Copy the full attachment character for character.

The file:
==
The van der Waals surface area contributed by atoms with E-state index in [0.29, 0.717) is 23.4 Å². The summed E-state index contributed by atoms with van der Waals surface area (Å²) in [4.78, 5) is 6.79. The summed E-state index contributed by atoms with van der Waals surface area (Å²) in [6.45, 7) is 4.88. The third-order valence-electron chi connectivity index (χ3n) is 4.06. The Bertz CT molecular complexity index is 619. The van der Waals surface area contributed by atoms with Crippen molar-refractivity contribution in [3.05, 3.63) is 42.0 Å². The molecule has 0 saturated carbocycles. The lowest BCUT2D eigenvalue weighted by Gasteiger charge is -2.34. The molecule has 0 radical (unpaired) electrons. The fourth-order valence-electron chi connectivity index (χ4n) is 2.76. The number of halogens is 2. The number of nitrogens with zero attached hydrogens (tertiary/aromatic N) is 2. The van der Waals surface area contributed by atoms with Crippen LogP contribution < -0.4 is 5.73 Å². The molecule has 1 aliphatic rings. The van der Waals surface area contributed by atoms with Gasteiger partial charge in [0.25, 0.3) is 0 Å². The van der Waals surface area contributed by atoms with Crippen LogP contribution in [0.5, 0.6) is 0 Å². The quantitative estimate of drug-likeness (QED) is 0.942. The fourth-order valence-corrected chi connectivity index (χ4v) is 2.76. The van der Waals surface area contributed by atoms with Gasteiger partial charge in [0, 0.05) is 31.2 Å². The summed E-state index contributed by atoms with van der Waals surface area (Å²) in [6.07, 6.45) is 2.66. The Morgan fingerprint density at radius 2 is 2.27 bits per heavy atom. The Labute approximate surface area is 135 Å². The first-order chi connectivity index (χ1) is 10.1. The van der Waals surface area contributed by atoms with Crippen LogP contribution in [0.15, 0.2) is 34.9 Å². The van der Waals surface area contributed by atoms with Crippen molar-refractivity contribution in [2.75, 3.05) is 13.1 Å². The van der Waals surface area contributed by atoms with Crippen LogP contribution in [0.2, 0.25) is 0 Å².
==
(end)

The van der Waals surface area contributed by atoms with E-state index in [0.29, 0.717) is 23.4 Å². The summed E-state index contributed by atoms with van der Waals surface area (Å²) in [4.78, 5) is 6.79. The summed E-state index contributed by atoms with van der Waals surface area (Å²) in [6.45, 7) is 4.88. The third-order valence-electron chi connectivity index (χ3n) is 4.06. The Bertz CT molecular complexity index is 619. The van der Waals surface area contributed by atoms with Crippen molar-refractivity contribution in [3.05, 3.63) is 42.0 Å². The molecule has 0 saturated carbocycles. The lowest BCUT2D eigenvalue weighted by Gasteiger charge is -2.34. The molecule has 0 radical (unpaired) electrons. The fourth-order valence-electron chi connectivity index (χ4n) is 2.76. The number of halogens is 2. The number of nitrogens with zero attached hydrogens (tertiary/aromatic N) is 2. The van der Waals surface area contributed by atoms with Crippen LogP contribution < -0.4 is 5.73 Å². The molecule has 1 aliphatic rings. The van der Waals surface area contributed by atoms with Gasteiger partial charge in [0.25, 0.3) is 0 Å². The van der Waals surface area contributed by atoms with Crippen LogP contribution in [0.5, 0.6) is 0 Å². The quantitative estimate of drug-likeness (QED) is 0.942. The fourth-order valence-corrected chi connectivity index (χ4v) is 2.76. The van der Waals surface area contributed by atoms with Gasteiger partial charge in [0, 0.05) is 31.2 Å². The summed E-state index contributed by atoms with van der Waals surface area (Å²) in [6.07, 6.45) is 2.66. The Morgan fingerprint density at radius 2 is 2.27 bits per heavy atom. The Labute approximate surface area is 135 Å². The first-order chi connectivity index (χ1) is 10.1. The van der Waals surface area contributed by atoms with Crippen LogP contribution in [0.15, 0.2) is 34.9 Å². The van der Waals surface area contributed by atoms with Crippen molar-refractivity contribution in [2.75, 3.05) is 13.1 Å². The van der Waals surface area contributed by atoms with Crippen LogP contribution in [0.2, 0.25) is 0 Å².